What: Workplace distractions: A new focus on focus
Who: Ben Waber (Sociometrics), Janet Pogue (architecture), Gloria Mark (informatics), Rachel Silver (moderator)
We are all pretty aware of the problems that task switching and context switching can cause. It’s one of the identified Lean “wastes” of knowledge work, and we who go to war on this know all too well how hard it is to get to the bottom of the problem. In this panel, we heard from people involved with understanding the effects of – and possible remedies to – work flow interruptions.
Gloria Mark kicked the whole thing off with an interesting talk, where she pointed out that we are monochronics in a polychromic world. Gloria’s research demonstrates that people spend on average three minutes in a focused state, on one separate task, before switching or being interrupted. Going up one level in the work break down structure, she notes that people on average switch between separate projects every 10,5 minutes. She also showed that the come back time, as in the time it takes to get back to the productive state on the original task after the interruption, is on average 23 minutes and 15 seconds. In Lean we would call that relearning, a waste for sure.
We also know that people get stressed by these interruptions, and surprisingly Gloria claims that people with many interruptions actually work faster when they do get their focus time, than people in an interruption free environment. And here I must add that in knowledge work, faster is rarely better. Quality of work and quality of thought matters. This is an important aspect of this topic, and I felt it deserved some attention. Or at least a mention. There is a fundamental difference between output and outcome. Productivity is a high risk metric just waiting to be gamed.
Interestingly, people are just as likely to self interrupt as being externally interrupted. Gloria wonders if we might be conditioned to be interrupted, but leaves the question unanswered. I was a tad surprised that no one in the panel brought up Mihaly Csikszentmihalyi (Flow: The Psychology of Optimal Experience) and his ideas at this point. I think that could have added another layer, or depth, rather, to the discussion. And I think Csikszentmihalyi proves quite well in his work that no, we are not conditioned towards interruption. Under the “right” circumstances we don’t self interrupt at all.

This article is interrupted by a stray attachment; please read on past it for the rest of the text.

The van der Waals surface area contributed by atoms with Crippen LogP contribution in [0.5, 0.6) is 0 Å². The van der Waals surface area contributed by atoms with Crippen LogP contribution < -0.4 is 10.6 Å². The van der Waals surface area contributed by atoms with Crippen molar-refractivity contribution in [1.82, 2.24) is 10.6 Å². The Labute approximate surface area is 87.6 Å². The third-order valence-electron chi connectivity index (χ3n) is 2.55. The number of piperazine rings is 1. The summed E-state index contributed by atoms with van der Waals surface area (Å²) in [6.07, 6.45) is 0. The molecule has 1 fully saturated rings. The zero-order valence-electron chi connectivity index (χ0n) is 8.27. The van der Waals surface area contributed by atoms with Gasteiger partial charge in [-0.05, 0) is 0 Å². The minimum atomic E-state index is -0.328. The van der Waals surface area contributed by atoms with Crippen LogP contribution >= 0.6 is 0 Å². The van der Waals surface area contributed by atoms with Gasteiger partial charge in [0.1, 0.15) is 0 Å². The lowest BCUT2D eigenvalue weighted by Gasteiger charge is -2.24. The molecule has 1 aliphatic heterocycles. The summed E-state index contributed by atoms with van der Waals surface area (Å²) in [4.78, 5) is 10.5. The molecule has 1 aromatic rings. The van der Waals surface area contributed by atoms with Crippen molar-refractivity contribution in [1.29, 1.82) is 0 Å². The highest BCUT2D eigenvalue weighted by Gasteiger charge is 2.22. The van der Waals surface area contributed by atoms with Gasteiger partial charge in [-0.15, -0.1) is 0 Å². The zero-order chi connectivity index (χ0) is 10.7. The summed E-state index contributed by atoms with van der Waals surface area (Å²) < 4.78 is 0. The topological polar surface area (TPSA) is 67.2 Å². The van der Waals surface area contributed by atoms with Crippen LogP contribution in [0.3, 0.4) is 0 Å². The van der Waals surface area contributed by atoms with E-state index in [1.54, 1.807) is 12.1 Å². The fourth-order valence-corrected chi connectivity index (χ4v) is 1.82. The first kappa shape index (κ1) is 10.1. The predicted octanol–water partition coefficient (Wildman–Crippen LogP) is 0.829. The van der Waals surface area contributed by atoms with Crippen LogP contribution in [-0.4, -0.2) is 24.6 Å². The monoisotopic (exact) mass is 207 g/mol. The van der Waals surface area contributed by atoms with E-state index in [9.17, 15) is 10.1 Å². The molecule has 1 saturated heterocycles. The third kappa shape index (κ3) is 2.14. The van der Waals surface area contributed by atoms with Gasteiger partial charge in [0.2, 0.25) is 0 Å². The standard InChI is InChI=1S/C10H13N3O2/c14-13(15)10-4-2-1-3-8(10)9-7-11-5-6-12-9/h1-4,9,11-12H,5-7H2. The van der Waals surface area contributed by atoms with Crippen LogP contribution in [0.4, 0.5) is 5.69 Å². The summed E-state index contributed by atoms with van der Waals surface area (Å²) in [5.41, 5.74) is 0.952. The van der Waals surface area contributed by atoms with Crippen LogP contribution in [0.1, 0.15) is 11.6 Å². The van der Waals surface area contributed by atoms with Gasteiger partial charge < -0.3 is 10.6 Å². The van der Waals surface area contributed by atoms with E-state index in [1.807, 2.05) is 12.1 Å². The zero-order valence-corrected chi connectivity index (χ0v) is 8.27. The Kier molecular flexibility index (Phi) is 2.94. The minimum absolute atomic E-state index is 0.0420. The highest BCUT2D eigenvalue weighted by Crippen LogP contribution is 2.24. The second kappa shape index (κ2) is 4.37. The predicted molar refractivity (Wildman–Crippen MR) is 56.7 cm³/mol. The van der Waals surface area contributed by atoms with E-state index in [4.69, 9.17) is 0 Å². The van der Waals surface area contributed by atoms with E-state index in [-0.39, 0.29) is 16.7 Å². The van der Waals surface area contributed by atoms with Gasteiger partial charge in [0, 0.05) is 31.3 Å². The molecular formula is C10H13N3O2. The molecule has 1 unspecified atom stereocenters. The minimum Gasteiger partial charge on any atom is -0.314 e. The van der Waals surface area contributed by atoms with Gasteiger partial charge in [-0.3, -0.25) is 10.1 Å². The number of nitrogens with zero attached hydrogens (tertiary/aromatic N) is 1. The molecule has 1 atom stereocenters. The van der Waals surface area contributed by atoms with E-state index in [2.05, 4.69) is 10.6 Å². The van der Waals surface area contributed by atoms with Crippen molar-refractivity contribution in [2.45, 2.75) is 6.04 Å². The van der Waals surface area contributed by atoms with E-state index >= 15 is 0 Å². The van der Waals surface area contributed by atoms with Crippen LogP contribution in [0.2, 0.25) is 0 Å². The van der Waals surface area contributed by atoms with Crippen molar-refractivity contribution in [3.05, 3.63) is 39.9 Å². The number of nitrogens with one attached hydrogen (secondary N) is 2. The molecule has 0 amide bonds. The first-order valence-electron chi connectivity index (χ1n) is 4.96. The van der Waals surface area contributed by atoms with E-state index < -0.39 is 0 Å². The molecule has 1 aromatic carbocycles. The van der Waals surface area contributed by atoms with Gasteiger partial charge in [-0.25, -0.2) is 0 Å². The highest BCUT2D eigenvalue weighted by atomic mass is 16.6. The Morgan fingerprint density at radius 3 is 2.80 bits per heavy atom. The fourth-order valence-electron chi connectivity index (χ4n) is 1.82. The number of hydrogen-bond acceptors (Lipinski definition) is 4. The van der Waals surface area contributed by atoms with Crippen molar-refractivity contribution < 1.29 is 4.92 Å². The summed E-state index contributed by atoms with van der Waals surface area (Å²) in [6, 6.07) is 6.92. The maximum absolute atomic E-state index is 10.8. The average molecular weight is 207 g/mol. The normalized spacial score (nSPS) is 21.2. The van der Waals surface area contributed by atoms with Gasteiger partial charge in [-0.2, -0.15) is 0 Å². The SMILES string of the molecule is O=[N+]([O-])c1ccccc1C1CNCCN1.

Next, Pogue talked about how the physical workplace impacts performance. Apparently, Pogue and team designed the new Facebook HQ, which looks a lot like any given Google or IDEO. I have always felt that the office design of the high tech super novas feels more like branding than anything else. I apologize for this blatant display of cynicism.
And surprisingly, the Hawthorne effect was never mentioned.
Next up Waber, who pointed out that we have become quite apt at using behavioral data to study and understand our customers, but we haven’t until just recently started to use the same behavioral data to look at work. Waber and team have what they call a sociometric badge, which collects data on various aspects of the work day. It can track who talks to who, speed of speech, changes in tone of voice and it can measure stress.
Waber taked about a case study: A company where workers are paid based on throughput. So if you are interrupted you are paid less. So what happens when people have a problem? In their research Waber and team can see who the workers turn to for answers. He demonstrated that there were four people (in a rather large company) that everyone turned to with their questions. Interestingly, these experts are statistically average when measured on throughput. But they make others look good and help people out, at their own detriment it seems. Great for the company, but bad for the experts. So when this became clear, the company started to incentivize these connections and rewarded that behavior with some sort of bonus. It is of course a good thing that people who add value are rewarded properly, yet here there were a few aspects that I found lacking.
First, why didn’t they experiment with the way people are compensated? Is being paid based on throughput really the best way to go?
Second: I’d venture a guess here and propose that the experts helped their team players for very good reasons. Because it feels good helping people out. And they felt important and valued. We might call this meeting people’s needs, and we might call it intrinsic motivation. I wonder if adding extrinsic motivation in the shape of bonuses to the mix risk doing more harm than good?
Third: These informal experts constitute a risk for the organisation. I would have paid them a high base salary for being available for the other team players. Answering questions, helping them out, coaching and teaching. This is knowledge sharing. It’s a good thing. It’s the way out of the experts trap, and I like to refer to this as staff liquidity.
Fourth: If you as a leader need sociometrics to figure out that people are stressed you’re really not doing your job right. The whole concept of sociometrics feels a bit like Tayloristic time and motion study, and that creeps me out a bit.
And then I saw a lot of other stuff, drank lot’s of beer and then it rained a lot. It was a good day in Austin.